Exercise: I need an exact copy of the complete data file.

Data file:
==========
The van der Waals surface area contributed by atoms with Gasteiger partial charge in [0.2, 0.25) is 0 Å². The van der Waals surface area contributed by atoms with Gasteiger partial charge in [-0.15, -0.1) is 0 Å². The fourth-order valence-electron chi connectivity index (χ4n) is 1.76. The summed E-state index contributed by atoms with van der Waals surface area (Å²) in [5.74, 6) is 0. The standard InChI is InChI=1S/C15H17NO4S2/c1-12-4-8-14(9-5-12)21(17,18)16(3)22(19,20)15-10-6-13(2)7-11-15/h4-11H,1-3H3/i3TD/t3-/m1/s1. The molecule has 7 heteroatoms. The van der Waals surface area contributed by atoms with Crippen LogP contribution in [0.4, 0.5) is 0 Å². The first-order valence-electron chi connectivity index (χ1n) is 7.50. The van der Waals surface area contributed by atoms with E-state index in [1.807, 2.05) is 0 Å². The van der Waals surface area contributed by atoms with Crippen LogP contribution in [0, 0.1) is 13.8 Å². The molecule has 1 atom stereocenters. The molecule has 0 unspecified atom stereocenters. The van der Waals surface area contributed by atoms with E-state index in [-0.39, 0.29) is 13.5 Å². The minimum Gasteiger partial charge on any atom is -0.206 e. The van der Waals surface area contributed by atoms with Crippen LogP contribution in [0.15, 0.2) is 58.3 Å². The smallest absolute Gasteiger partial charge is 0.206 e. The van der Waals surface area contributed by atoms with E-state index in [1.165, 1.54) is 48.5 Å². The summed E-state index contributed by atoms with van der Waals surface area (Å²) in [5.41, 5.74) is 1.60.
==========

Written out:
The van der Waals surface area contributed by atoms with Gasteiger partial charge in [0.2, 0.25) is 0 Å². The van der Waals surface area contributed by atoms with Gasteiger partial charge in [-0.15, -0.1) is 0 Å². The fourth-order valence-electron chi connectivity index (χ4n) is 1.76. The summed E-state index contributed by atoms with van der Waals surface area (Å²) in [5.74, 6) is 0. The standard InChI is InChI=1S/C15H17NO4S2/c1-12-4-8-14(9-5-12)21(17,18)16(3)22(19,20)15-10-6-13(2)7-11-15/h4-11H,1-3H3/i3TD/t3-/m1/s1. The molecule has 7 heteroatoms. The van der Waals surface area contributed by atoms with Crippen LogP contribution in [0.4, 0.5) is 0 Å². The first-order valence-electron chi connectivity index (χ1n) is 7.50. The van der Waals surface area contributed by atoms with E-state index in [1.807, 2.05) is 0 Å². The van der Waals surface area contributed by atoms with Crippen LogP contribution in [0, 0.1) is 13.8 Å². The molecule has 1 atom stereocenters. The molecule has 0 unspecified atom stereocenters. The van der Waals surface area contributed by atoms with E-state index in [-0.39, 0.29) is 13.5 Å². The minimum Gasteiger partial charge on any atom is -0.206 e. The van der Waals surface area contributed by atoms with Crippen LogP contribution in [0.15, 0.2) is 58.3 Å². The smallest absolute Gasteiger partial charge is 0.206 e. The van der Waals surface area contributed by atoms with E-state index in [1.165, 1.54) is 48.5 Å². The summed E-state index contributed by atoms with van der Waals surface area (Å²) in [5.41, 5.74) is 1.60.